My career began as a volunteer for a county commission race, and my first paid job was a field organizer in 1998 for the Republican Party of Florida. That job is the backbone for the grassroots efforts in political campaigns — running multiple headquarters, phone banks, door-to-door efforts, election day activities, and mail-in ballot campaigns.

I was director of field operations during the historic 2000 presidential campaign in Florida and the subsequent Recount.

Can you recall a funny mistake you made when you were first starting out? What lesson did you learn from it?

There aren’t many funny mistakes in political campaigns, but there are plenty of funny stories. However, one “mistake” I made came during my very first speaking engagement as a field organizer. The Party was behind Jeb Bush for governor but there were a few minor candidates who were running against him in the primary.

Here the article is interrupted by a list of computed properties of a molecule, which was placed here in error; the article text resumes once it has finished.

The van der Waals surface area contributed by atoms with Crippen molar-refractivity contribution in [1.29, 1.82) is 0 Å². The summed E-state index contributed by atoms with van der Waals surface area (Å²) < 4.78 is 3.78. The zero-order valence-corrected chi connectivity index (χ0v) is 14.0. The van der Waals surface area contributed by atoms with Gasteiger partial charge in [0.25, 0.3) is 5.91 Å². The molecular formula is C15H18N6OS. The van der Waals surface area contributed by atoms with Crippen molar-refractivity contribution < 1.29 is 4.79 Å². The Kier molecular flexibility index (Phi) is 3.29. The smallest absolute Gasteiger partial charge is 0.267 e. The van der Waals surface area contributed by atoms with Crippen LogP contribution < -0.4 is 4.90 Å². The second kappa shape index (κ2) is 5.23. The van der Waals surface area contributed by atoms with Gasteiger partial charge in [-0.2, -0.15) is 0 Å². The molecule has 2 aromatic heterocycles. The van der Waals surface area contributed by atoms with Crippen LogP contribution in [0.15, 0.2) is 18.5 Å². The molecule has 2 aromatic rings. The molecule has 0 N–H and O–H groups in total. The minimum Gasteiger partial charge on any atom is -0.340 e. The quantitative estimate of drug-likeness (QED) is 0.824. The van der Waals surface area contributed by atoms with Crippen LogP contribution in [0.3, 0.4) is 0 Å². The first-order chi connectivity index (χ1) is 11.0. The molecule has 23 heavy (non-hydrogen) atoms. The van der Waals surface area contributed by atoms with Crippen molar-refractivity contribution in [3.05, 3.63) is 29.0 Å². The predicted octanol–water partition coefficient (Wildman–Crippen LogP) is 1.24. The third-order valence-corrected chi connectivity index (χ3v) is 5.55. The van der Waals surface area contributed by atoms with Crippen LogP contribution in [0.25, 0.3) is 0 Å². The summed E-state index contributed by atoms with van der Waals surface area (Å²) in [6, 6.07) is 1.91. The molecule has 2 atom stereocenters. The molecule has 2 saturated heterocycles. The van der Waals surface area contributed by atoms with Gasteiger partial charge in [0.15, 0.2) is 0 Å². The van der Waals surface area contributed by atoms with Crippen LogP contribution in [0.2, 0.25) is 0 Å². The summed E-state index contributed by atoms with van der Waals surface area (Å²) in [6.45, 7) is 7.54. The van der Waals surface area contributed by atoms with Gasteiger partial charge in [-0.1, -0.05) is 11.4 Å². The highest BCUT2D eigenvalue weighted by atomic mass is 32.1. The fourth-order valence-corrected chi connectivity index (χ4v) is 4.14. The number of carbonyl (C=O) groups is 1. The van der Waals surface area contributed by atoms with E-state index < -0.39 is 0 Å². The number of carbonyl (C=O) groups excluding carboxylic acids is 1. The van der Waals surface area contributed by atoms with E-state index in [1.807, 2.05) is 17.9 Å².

I gave my “rah rah” speech that every first-time field organizer gives about the election being the most important in our lifetime to about 100 people. During Q and A, I was asked about one of the minor candidates.

In all my southern charm, I answered, “I wouldn’t know her if I saw her, but I hear she’s crazier than a sprayed roach.”

Well, the minor candidate proceeded to stand up and yell, “I’m suing you, I’m suing your boss, I’m suing the party, I’m suing Jeb Bush, etc.” as she and her entourage then stormed out of the room.

I was obviously embarrassed and softly spoke into the microphone the only words that came to my mind in that moment, “Truth is my best defense.”

Everyone roared with laughter and my fledgling career was saved.

What are the most significant disruptions you foresee in your industry over the next five years, and how can businesses adapt to these changes?